There is nothing more degrading and downright unfair than being discriminated against for something you can’t control. This is true for race, color, religion, and disability. Fortunately, individuals with mental or physical disabilities are protected from discrimination in the workplace under the Americans with Disabilities Act of 1990. While this legal protection exists, unfortunately, it does not always translate to what actually happens. That being said, if you believe you are a victim of discrimination in the workplace, please continue reading and speak with our knowledgable Georgia employment rights attorney today to learn more about how our firm can help you. Here are some of the questions you may have:
What does the Americans With Disabilities Act do?
Essentially, Title I of the Americans With Disability Act states that employees with physical or mental disabilities are protected from discrimination in companies with at least 15 employees. This protection reaches employment agencies, local governments, and labor organizations. As long as you meet the following criteria, you should be protected under the law:
- Your physical or mental impairment substantially limits at least one major part of your life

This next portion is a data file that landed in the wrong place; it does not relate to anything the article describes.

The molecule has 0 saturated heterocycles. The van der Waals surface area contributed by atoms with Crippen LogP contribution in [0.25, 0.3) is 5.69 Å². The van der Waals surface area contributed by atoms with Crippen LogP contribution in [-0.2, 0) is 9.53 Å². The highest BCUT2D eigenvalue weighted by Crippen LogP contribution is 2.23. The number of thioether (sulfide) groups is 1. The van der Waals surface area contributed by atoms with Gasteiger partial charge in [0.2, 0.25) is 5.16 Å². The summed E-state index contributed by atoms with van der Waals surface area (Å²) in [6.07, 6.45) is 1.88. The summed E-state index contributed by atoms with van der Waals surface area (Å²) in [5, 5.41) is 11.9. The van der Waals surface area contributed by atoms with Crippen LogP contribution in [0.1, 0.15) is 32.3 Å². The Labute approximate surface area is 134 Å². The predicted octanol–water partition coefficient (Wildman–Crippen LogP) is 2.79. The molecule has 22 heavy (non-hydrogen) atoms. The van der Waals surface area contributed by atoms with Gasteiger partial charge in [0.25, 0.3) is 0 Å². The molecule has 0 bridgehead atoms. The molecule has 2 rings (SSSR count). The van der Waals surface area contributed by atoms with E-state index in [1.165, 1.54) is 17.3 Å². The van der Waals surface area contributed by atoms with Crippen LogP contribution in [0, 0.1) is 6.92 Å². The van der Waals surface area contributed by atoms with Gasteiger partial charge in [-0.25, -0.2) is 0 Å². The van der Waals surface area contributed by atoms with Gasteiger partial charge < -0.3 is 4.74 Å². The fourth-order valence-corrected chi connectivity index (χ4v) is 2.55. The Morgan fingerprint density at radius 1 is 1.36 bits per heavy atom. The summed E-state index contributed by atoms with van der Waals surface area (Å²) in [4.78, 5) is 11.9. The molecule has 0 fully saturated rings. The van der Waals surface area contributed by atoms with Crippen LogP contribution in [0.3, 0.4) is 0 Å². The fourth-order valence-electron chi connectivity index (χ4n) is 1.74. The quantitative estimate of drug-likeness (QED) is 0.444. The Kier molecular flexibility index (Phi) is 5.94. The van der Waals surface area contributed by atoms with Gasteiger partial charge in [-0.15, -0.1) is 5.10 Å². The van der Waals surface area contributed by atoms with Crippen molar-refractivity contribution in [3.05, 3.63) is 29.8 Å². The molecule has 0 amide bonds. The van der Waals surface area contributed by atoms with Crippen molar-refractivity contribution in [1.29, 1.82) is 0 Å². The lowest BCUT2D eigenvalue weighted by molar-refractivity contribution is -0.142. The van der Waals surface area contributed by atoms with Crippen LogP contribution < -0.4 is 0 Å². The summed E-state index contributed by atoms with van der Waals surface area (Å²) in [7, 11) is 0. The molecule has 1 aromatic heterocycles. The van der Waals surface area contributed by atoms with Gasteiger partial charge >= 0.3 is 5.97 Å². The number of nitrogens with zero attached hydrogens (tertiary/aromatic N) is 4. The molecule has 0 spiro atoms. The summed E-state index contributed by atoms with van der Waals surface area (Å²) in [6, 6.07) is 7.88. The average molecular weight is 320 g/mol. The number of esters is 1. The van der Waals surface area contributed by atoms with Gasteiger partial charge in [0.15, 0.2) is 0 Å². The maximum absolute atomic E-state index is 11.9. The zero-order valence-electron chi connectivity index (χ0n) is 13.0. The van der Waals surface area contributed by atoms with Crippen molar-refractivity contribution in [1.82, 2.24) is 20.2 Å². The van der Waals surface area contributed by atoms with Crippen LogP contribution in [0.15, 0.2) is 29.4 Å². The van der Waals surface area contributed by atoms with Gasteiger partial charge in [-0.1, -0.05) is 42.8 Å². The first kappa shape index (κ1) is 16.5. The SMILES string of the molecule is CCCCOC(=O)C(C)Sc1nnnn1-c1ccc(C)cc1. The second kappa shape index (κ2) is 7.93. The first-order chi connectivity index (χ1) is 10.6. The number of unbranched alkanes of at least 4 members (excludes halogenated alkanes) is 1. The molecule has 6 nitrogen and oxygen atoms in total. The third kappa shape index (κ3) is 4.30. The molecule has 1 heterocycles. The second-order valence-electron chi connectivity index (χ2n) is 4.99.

- Your impairment is formally documented
- You are regarded as having a physical or mental impairment
What is a reasonable accommodation?
Essentially, if you are protected under the ADA, you are entitled to what is known as “reasonable accommodation.” This means you can request certain reasonable accommodations be made so you can better do your job. Not only is giving someone a reasonable accommodation the right thing to do, but employers are legally obligated to do so under most circumstances. Some common examples of reasonable accommodations can include making a workplace wheelchair-accessible, helping someone apply for a job, providing a blind or hearing impaired individual with an interpreter, or allowing someone with a disability or illness to attend certain doctor’s appointments or treatments when necessary.
Can I file a charge if I have been discriminated against in the workplace?
In certain cases, yes, you can. However, you must ensure you file your charge with the Equal Employment Opportunity Commission within 180 days of the incident occurring, and if you are a federal employee, you must speak with an EEO counselor within 45 days of the accident occurring. Our firm is ready to help you attain the justice you deserve. All you have to do is give us a call.
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If you need help with an employment law matter in the state of Georgia, you can count on Ben Barrett Law to effectively represent your interests. With over 30 years of experience, Attorney Barrett has the skill and experience necessary to help you navigate the complexities of any employment law matter you may be facing. To discuss your case with a legal team you can trust, please do not hesitate to contact Ben Barrett Law today.